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Mozartian Agonies: «Mi tradì»

Updated: Aug 19, 2022

Mozart forms an inescapable part of the «well-balanced vocal diet» foisted upon contemporary US-trained emerging professional singers. Yet the uniquely Mozartian tandem of invention and rigor, particularly when matched to the ingenious verbiage of Lorenzo da Ponte, creates challenges best surmounted by a mature artistry. A formidable example is Donn'Elvira's great accompagnato-cum-rondò «In quali eccessi, o numi — Mi tradì quell'alma ingrata», Mozart's final creation for the «fluent gullet» of Caterina Cavalieri (Viennese despite the Italianized stage name). Elvira's vocal line heedlessly roams in and out of registers across an almost two-octave range (D below the treble staff to the high B-flat above it) with scarcely any time for the singer to calm her breath. Lest one misconstrue the piece as mere vocalise, there is the verbal challenge of a high-register vocabulary through which is expressed abject humiliation and fear: a dapontiano tactic of laying bare Elvira's inner conflict of Donna vs. donna.

All performances herein are of the more familiar first (higher) version in which the recitativo leads to the rondò in E-flat major instead of Mozart's own equally-valid revision with the rondò moved a half-step lower (D major).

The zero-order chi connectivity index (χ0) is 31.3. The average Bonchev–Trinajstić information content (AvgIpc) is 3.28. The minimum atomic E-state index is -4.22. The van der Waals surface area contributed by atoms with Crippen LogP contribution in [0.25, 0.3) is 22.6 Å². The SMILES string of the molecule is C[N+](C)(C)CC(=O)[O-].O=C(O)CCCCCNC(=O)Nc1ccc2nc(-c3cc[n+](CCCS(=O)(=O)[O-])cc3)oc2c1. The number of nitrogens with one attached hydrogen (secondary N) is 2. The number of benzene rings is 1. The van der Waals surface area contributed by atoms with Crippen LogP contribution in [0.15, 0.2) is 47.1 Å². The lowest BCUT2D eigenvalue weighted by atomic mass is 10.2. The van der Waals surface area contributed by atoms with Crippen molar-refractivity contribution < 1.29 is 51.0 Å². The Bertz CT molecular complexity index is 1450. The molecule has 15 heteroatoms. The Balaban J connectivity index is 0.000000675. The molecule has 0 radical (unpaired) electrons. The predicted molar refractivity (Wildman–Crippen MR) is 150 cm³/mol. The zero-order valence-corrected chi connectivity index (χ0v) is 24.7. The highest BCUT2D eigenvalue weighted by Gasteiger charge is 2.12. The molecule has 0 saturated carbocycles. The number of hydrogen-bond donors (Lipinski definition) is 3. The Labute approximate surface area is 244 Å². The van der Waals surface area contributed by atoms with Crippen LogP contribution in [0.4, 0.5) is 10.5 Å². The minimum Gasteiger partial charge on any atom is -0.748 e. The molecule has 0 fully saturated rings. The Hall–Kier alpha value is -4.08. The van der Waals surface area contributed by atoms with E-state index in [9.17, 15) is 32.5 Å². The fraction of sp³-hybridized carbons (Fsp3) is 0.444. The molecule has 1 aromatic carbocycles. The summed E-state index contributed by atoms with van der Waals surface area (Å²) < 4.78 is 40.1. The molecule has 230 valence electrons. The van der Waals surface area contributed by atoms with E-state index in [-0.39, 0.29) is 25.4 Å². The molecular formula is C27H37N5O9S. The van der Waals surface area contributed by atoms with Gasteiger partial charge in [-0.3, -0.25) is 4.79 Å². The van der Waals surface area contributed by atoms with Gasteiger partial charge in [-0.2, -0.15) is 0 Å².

Festival International d'Art Lyrique d'Aix-en-Provence

2017/07/07 Théâtre de l'Archevêché

Le Cercle de l'Harmonie

c. Jérémie Rohrer

Isabel Leonard

Amigos de la Ópera de A Coruña

2019/09 Teatro Colón, A Coruña

Orquesta Sinfónica de Galicia

c. Miguel Ángel Gómez Martínez

Ginger Costa-Jackson

Considering together Isabel Leonard and Ginger Costa-Jackson—two American high mezzosoprani whose repertoires venture into escursioni sopranili including Musetta, both internationally active alumnæ of New York City's most prestigious operatic training programs (for Leonard the Juilliard, for Costa-Jackson the Metropolitan Opera's Lindemann Young Artist Development Program), both making Donn'Elvira role debuts in prestigious European productions—one finds artistic promise incompletely realized.

Aiming for a dark, round timbre reminiscent of 1990s Renée Fleming, Leonard systematically sacrifices firmness of rhythm (slightly behind the beat) and firmness of melodic line (little sloppinesses, strisciandi in between pitches). She declaims text with a generalized energy that is never specific to the actual words and their meanings. Her inflections are effects unrelated to how the text would actually be pronounced by a theatical performer comfortable in the language, her scanning of the recit in particular marred by odd, unidiomatic rhythmic emphases. In the rondò Elvira repeatedly sings «infelice, oddio! mi fa»—oh God, he [Giovanni] makes me unhappy!—a sentiment that is muted in Leonard's vocal address except during the second statement of the main theme, in which she cries out the final «oddio! mi fa» with arbitrarily harsh accent. All throughout, Leonard's attempts at verbal and vocal expression seem unmoored from any motivation within libretto or score.

Costa-Jackson's timbre similarly recalls Fleming, complete with odd fall-offs of pitch and tone between notes

in the recit itself: «inquai misfatti»

«il sciagurato»